LYN LIFSHIN


Lyn Lifshin's recent prizewinning book (Paterson Poetry Award) Before It's
Light
was published winter 1999-2000 by Black Sparrow press, following
their publication of Cold Comfort in 1997. Another Woman Who Looks Like
Me
will be published by Black Sparrow-David Godine in September 2004.
Recently published is A New Film About A Woman In Love With The Dead,
March Street Press. She has published more than 100 books of poetry, won
awards for her non fiction and edited four anthologies of women's writing.
For more information, visit www.lynlifshin.com.






Past The Abandoned Railroad

where boys tried to lean
into a nipple if you walked
thru the thick wet leaves
of Frog Alley where tourists
sip cappuccino on the wrought
iron chairs. When, finally,
someone asked me to dance
he tried to put his tongue
in deep, his fingers past my blue
dress dotted with rhinestones
near where we bowled on New
Years Eve and Sylvia, the tall
elegant woman told me later
I had lovely skin. From the
bridge at Otter Creek, the old
marble mill grew rivulets
of ice, like bars, as if to cage
the cold, the frozen spiders.
Someone buried marbles
ground to dust past the college
spires, the last thing the girl
with a baby growing in
her saw flashing by as she
jumped into the whirlpool's
icy logs. Some nights I
was sure I could hear her
moaning as the falls crashed,
spit ice up to Main Street
and I ran, as if the crush of
cold froth was a lure




When He Says You Never Write Any Good Poems About Me

I think by "good" he means "sex". Poems
about stopping on back roads in the car with
a bigger front seat, not even waiting for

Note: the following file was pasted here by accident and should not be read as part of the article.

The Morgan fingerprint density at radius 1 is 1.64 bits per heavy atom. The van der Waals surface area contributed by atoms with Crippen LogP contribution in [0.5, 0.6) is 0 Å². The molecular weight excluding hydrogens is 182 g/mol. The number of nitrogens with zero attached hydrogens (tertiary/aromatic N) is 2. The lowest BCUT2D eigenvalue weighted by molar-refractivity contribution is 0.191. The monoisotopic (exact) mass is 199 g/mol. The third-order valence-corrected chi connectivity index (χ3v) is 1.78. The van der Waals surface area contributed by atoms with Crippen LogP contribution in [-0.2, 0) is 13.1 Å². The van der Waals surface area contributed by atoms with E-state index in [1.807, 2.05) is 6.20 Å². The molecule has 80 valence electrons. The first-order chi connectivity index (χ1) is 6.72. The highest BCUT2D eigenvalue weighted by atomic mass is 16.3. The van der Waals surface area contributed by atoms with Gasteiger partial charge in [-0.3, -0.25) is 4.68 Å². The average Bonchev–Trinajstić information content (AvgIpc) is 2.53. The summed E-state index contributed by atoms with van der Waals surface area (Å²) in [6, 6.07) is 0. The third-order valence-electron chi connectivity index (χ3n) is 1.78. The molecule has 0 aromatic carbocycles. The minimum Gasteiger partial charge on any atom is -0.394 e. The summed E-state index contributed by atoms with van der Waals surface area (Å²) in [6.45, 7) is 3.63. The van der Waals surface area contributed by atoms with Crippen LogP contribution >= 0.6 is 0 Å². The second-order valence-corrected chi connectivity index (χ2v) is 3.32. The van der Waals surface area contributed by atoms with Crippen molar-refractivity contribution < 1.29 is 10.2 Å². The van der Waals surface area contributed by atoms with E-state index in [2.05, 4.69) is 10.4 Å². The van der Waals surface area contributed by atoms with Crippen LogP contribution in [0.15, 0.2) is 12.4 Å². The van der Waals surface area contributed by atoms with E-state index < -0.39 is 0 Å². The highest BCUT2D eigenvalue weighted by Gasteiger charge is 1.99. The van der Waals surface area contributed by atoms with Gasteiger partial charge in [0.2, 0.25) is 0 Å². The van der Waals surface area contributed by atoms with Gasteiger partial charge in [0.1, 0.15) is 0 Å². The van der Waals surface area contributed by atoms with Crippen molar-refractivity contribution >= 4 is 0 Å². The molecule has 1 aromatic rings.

a road off a road but pulling velvet and denim
off like roast skin from a turkey. I don't tell
him, maybe I should but the poems dripping
love juice and pubic hair were written when
I wasn't getting any. A virgin after eight years,

my mind was never not on erotic movies in
my head where even the music was the in and
out of bodies. I had time in the raised ranch
to dream a man would emerge from the trees,
fantasize slow afternoons behind chiffon drapes
in the bed of white silk until it ripped. Years my
arms ached for more than the tiger cats and
the buff kitten. If a man wrote me from some

coast I opened on paper to him, came on to
strangers and convicts on the page. Those sheets
always felt safe enough to let them know their
words got me wet, even my hair was horny. I
wrote about what wasn't there, what left a hole
I was terrified I'd drown in. "Writing like a hippie
but living like a nun," a magazine quoted me
and probably I said it. It was the way those in

the concentration camp talked of food, of seeing
light, the moon, were famished for the smell of
bread. Fantasized chicken, apples, beef, all the things
they'd never thought much about when they had
more than they could devour as, baby, I do now




When I Think of Him Leaving

I imagine I'll go first, roll
the Persian rugs into a
wheelbarrow I can bury
the computer in, take out
to the woods past the pond.
Poems will be full of the
moon, a little pine, hickory.
Nobody to tell me to turn
off the radio, the light.
Some nights I take inventory,
move deeper into the teal
and mauve of the rug, the
wild reds spattered thru
slate like a map with symbols
in code, something from the
16th century where a woman
beaten by her husband, or
worse, had her tongue cut
off. Though no longer able to
tell the story with her mouth,
wove the blood tale between
peacocks and willows. If I feel
alone in the trees I could
wrap in their warmth,
bring their mystery into poems
that will take on the scent of
night magnolias and dark mahogany




Mother and Daughter Photographs

My mother and sister
near an old black seventies
Chevy. My sister in a
nest between my mother's
arms. You can just see
certain parts of my mother,
like a branch in a back drop.
I'm in several with
her, standing in the back, her
arms around me, her prize
melon, a book just she
would write. I remember
the rabbi said enjoy
your wedding, after that
it will be your husband
and your child. I've
noticed this in several
other photos of mothers
with their girls, the
daughter held up close in
front like someone with
a desperate sign, words
pointing west or saying
Hartford. The daughter
almost blots the mother
out. It's as if there
was some huge dark hole
only a camera would pick
up where something that
had got away had been




Back to Front.